Fung Tu, a reasonably quiet, 55-seat room, is definitely not MCF; the latter can feel like a hustling, bustling, caviar-studded, hip-hop record after party at times. And while Bowien takes a more ambitiously rustic approach to American Express-worthy Chinese-American fare, with dots of refinement here and there, Wu’s path to the gastronomic truth is often more elegant – though he's not afraid to get lowbrow when necessary.
The fourth course on Fung Tu's tasting menu is a Wrestlemania-esque pile-on of ramps, fiddlehead ferns, black garlic, mushrooms, and nettle puree. Flavors of pine, earth, and awesomeness explode as if they were spiked with MSG.
Such elegance also comes into full force with the a la carte fava bean curd, a dish of such complexity it took Wu 518 words to describe its preparation and significance in an email. Allow me to present the simplified explanation: Wu blends the legume with kuzu starch and the end product tastes like what would happen if hummus were transformed into firm tofu (albeit with greener, more vegetal overtones). He then tops the cool terrine with a dice of bacon (for smoke) a scattering of cilantro (for aroma) and a modicum of chili oil (for restrained heat). Gorgeous.
If that "vegetables-seasoned-with-meat" dish is Stone Barns-worthy, The Fung Tu Way is also adaptable enough to honor the traditions of cardboard box takeout fare. This is why Wu douses crispy chicken wings in a housemade yellow sauce that evokes the sinus-clearing sting of Chinese mustard packets (the ones that seem to invade everyone's office drawers post-delivery). He stuffs fatty pork belly into an egg roll but keeps the richness in check via something unexpected: the salty bitterness of olives. He takes a fluff-tacular bowl of brisket fried rice and finishes it with pomegranate seeds, adding a juicy, Sephardic counterpoint to the heady meat. And he pays homage to the classic softness of dan dan noodles with a German twist; he douses spaetzle in a bitter and fragrant Sichuan pork sauce. If the texture recalls Chef Boyardee a bit too much, just think of it as a spicy porridge and deal with it.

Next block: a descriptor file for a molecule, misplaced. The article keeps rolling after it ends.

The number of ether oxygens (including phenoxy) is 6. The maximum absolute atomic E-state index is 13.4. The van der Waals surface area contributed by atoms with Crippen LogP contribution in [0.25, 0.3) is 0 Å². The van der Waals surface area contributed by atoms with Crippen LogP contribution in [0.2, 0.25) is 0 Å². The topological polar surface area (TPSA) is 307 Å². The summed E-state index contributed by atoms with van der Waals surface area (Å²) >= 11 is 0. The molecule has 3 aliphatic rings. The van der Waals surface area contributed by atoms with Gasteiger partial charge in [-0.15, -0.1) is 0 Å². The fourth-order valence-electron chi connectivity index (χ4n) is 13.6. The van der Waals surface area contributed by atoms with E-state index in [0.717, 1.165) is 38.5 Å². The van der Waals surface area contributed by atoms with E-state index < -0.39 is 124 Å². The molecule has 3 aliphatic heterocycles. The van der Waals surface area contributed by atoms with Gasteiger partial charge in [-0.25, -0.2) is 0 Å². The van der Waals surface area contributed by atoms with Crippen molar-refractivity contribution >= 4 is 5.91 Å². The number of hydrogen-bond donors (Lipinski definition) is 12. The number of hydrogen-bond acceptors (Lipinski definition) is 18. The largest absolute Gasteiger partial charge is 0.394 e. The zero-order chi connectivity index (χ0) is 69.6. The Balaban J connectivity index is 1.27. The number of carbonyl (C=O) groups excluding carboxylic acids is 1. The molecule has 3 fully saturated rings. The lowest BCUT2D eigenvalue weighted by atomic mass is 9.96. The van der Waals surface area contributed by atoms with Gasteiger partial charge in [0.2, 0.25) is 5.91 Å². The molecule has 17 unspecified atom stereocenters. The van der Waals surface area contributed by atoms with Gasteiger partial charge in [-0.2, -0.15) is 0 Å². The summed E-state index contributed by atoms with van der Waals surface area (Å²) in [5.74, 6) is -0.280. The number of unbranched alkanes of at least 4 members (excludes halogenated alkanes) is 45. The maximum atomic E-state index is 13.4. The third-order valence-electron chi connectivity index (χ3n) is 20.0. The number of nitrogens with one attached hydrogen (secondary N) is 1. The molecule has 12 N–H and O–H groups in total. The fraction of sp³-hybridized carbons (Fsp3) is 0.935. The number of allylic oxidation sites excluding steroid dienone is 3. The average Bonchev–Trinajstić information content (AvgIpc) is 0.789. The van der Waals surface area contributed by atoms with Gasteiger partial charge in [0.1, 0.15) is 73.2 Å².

Sometimes, the Chinese associations are more freewheeling. Hence, a Mission Cantina-esque masa scallion pancake with smoked chicken (skip it), a fusion-y, five-spice seasoned Calabrian spreadable sausage (essentially a "meat dip" for shrimp chips), or excellent fried clam bellies dusted with tomato powder and black beans. "I don't cop to many things New England," says Wu, who grew up in Hartford, Connecticut. "I despise the Red Sox and Patriots, but I do fully admit to a love for fried clams."
Fung Tu is yet another argument for expanding our notion of what Chinese food is
And then there are the Mexican-esque "China-liques," wherein yucca chips chips and pork sauce sit atop a delicate egg custard. The preparation is craveworthy in the same way that lots of spicy, fatty dishes are craveworthy after six beers, but a more sober-minded gourmand will find that the ghost pepper used to fuel the ragu is overpowering. Such levels of pain are more appropriate for MCF, not for a venue like Fung Tu trying to do something more refined.
Wok-fried rice noodles, which practically scream with notes of toasted buckwheat, cool things down a bit. Wu adds kielbasa for extra oomph, making it all taste like a humble Eastern European take on Chinese fare. Wu justifies the pairing by talking about how Polish-Ukranian sausages are making their way into Northern China, but the better reasoning is that it just tastes good. And that indisputable deliciousness is why Fung Tu is yet another argument for expanding our notion of what Chinese food is and for convincing us to pay maybe just a little bit more for it.
Cost: A la carte dishes at $5-$32. Tasting menu at $65, with optional beverage pairings at $30.
Sample dishes: Savory meringue with toon leaves, fava bean curd terrine, Sichuan 'nduja with shrimp chips, pork belly egg roll, whole steamed fish with chile oil and black beans.
Bonus tip: Do the oolong tea ice cream for dessert; skip the forgettable fried bao with bananas.